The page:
Opportunities for women

This work supports the following UN Sustainable Development Goals

  • Quality Education
  • Gender Equality
  • Decent Work and Economic Growth
  • Reduced Inequalities
  • Partnership For The Goals
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  4. Enhancing entrepreneurial & life skills through our brands

Enhancing entrepreneurial & life skills through our brands

We’re harnessing the power of our brands to empower women and build their skills.

Entrepreneurial women

Building on our brand connections to empower women

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Of the people who buy our products are women

Our brands play a huge part in delivering our overall business commitment to making sustainable living commonplace. Given that over 70% of our consumers are women, we need our brands to engage with them in meaningful ways.

Many of our brands are empowering and enabling women every day. Our Beauty & Personal Care brands have developed sustainable living purposes that help women and girls unlock their potential by building confidence and enabling access to skills and training. And some brands in our Home Care Division are aiming to help to recognise, reduce and redistribute the burden of household chores and unlock women’s time.

We're building on the connection our brands have with women, on the reach and scale of our business, and on collaborations with a range of partners, through projects and initiatives that enable women to increase their skills and create new opportunities. We believe that empowered women will help build stronger economies and fairer societies, which will be good for our business – and we want women to trust our brands to support them on their journey.

We do not want our brands to perpetuate unhelpful stereotypes about women – or men. Our #Unstereotype initiative is challenging us, and our marketing agencies, to portray women positively and progressively and avoid gender stereotypes. Our expansion of #Unstereotype in 2017 – and our work in mobilising other businesses in this area – is described in Challenging harmful gender norms.


Baiqu Gonkar

Pond's & Vital Voices: dare to change the world

Around the world, women are finding innovative ways to tackle the social, human rights and environmental challenges that face every society. They're daring to make a difference through their values – often in the face of adversity – and we want to strengthen and inspire them.

That's why in 2017, Pond’s partnered with the women’s organisation Vital Voices to launch a leadership skills-based fellowship programme. It aims to encourage women to grow and lead with values which challenge the conventional definitions of strength. The VVLead Fellowship aims to equip the next generation of changemakers with the skills and confidence to lead with a new vision of strength.

The curriculum is built around research that shows the qualities of a modern leader include vulnerability, empathy, collaboration, flexibility and patience. While such values have not traditionally been associated with leadership, they have been shown to be key to leading effectively.1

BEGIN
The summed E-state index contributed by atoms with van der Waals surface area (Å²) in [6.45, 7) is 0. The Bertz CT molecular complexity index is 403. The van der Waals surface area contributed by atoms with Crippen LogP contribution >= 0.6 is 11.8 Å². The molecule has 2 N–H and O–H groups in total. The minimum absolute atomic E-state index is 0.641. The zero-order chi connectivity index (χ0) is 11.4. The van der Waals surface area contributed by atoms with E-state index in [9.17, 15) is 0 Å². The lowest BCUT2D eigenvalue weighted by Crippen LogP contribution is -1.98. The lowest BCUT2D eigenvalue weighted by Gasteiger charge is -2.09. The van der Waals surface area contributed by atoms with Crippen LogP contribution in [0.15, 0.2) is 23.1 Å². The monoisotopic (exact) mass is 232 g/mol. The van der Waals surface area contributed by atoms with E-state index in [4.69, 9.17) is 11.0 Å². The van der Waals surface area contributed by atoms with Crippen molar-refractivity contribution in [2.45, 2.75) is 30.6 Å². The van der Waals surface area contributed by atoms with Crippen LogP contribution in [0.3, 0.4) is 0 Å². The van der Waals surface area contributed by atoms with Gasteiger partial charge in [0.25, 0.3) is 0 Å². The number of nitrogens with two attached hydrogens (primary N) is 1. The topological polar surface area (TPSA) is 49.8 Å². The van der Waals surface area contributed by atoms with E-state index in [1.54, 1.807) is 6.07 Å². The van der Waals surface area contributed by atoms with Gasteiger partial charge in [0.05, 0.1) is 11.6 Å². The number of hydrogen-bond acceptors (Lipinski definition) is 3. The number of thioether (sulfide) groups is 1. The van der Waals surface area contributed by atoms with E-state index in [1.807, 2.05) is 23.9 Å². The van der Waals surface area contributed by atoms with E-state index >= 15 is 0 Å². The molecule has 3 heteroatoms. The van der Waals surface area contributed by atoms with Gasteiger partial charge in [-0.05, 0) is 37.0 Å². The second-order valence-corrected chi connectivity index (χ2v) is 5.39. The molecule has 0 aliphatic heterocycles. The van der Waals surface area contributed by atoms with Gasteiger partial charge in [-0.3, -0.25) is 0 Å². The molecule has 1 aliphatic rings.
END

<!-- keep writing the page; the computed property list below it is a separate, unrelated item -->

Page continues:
In its first year, 50 female leaders of mission-driven companies and organisations have participated in the Fellowship, benefiting from webinars, forum discussions, in-person summits and virtual mentorship to grow the participants’ initiatives.

Baiqu Gonkar, from Art Represent in the UK, described the Fellowship's first global summit in Johannesburg, South Africa, in June 2017. "I felt empowered, connected and motivated. We can only do so much alone; in order to drive real change in the world, we have to find allies and work together. Since our meeting, all the fellows and ambassadors have kept in touch. What’s more, we’re working together to drive the change we wish to see in the world.”

Read more about the Vital Voices Fellows.

Dove's mission to increase confidence

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Young people in 140 countries reached via Dove Self-Esteem Project

Body confidence and self-esteem matter: our research shows they can have an impact on the decisions people take and the way they act. In 2017, our Dove Global Beauty and Confidence report found that 5 in 10 women and 7 in 10 girls have not been assertive in their opinion or stuck to a decision, in part because of self-esteem about their looks.

Our Dove Self-Esteem Project helps young girls build body confidence and strengthen their self-worth. We have helped around 29 million young people across 140 countries with self-esteem education over 2005-2017. And we’re aiming to reach 40 million by 2020.

As part of this, Dove's partnership with the World Association of Girl Guides and Girl Scouts (WAGGGS) has created a programme called ‘Free Being Me’, which helps young girls see that their opinions and views matter and can make a difference. This short film explains more about the Dove WAGGGS partnership.

Key findings from the 2017 Dove Global Girls Beauty and Confidence Report

When girls don’t feel good about the way they look

8 in 10: Avoid seeing friends and family or trying out for a team or club

7 in 10: Stop themselves from eating or otherwise put their health at risk

7 in 10: Will not be assertive in their opinion or stick to their decision

Read more in Building body confidence & self-esteem.

Connecting job seekers with the skills they need

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Of the world’s youth live in developing countries. 2/3 of them are jobless

Youth unemployment is one of the biggest paradoxes of modern times: even though more young people are going into tertiary education than ever before, they’re three times more likely to face unemployment than previous generations.

This trend is particularly acute in developing countries, home to 85% of the world’s youth population2 – two-thirds of whom do not have a formal job. There is a widening gulf separating what employers need and what’s available in the market.

Simply put, the skills and knowledge young people are working so hard to gain aren’t enough to secure a job. Millions of young people are seeking opportunities to better their lives by improving their employability and rising above social limitations. But they are often held back by a lack of confidence and skills to achieve the brighter future they seek.

In response, in 2015 our Radiant laundry brand launched its Academies of Shine in all its key markets. The Academies aim to upskill people and give them the confidence to shine.

Through teaching these livelihood skills, the Academies bring to life Radiant’s brand purpose of fostering social mobility: helping progress-seekers improve their employability and increase their income potential through the right skills, confidence and bright clothes. And they support the aims of Sustainable Development Goal 4 on Quality Education, particularly SDG 4.4 which seeks to increase the numbers of young people and adults who have relevant skills (including technical and vocational skills) for employment, decent jobs and entrepreneurship.

Radiant is also known as Rin, Brilhante, Omo and Surf, giving rise to programmes such as the Rin Career Ready Academy in India and Bangladesh, Escola Brilhante in Brazil, Omo Bright Future Academy in Thailand and the Surf School of Shine in South Africa. Each is tailored to the specific needs and culture of the country.